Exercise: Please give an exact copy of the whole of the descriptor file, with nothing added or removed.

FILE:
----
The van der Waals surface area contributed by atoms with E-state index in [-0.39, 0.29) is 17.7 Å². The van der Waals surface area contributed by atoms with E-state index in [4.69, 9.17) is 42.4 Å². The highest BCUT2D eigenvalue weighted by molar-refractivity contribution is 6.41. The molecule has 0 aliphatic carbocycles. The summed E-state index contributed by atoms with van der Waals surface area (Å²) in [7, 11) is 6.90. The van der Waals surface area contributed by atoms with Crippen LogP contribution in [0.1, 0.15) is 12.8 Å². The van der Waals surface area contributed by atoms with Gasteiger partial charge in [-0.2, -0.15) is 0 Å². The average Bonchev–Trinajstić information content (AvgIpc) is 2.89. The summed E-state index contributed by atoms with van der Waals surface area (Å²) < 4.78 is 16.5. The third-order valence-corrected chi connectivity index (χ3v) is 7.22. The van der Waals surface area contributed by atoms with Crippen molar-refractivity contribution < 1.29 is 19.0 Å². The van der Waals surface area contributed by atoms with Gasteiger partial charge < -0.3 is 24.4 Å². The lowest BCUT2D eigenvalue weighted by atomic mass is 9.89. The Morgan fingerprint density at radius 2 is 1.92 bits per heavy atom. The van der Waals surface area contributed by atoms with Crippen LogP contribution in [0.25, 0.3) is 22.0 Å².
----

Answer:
The van der Waals surface area contributed by atoms with E-state index in [-0.39, 0.29) is 17.7 Å². The van der Waals surface area contributed by atoms with E-state index in [4.69, 9.17) is 42.4 Å². The highest BCUT2D eigenvalue weighted by molar-refractivity contribution is 6.41. The molecule has 0 aliphatic carbocycles. The summed E-state index contributed by atoms with van der Waals surface area (Å²) in [7, 11) is 6.90. The van der Waals surface area contributed by atoms with Crippen LogP contribution in [0.1, 0.15) is 12.8 Å². The van der Waals surface area contributed by atoms with Gasteiger partial charge in [-0.2, -0.15) is 0 Å². The average Bonchev–Trinajstić information content (AvgIpc) is 2.89. The summed E-state index contributed by atoms with van der Waals surface area (Å²) < 4.78 is 16.5. The third-order valence-corrected chi connectivity index (χ3v) is 7.22. The van der Waals surface area contributed by atoms with Crippen molar-refractivity contribution < 1.29 is 19.0 Å². The van der Waals surface area contributed by atoms with Gasteiger partial charge < -0.3 is 24.4 Å². The lowest BCUT2D eigenvalue weighted by atomic mass is 9.89. The Morgan fingerprint density at radius 2 is 1.92 bits per heavy atom. The van der Waals surface area contributed by atoms with Crippen LogP contribution in [0.25, 0.3) is 22.0 Å².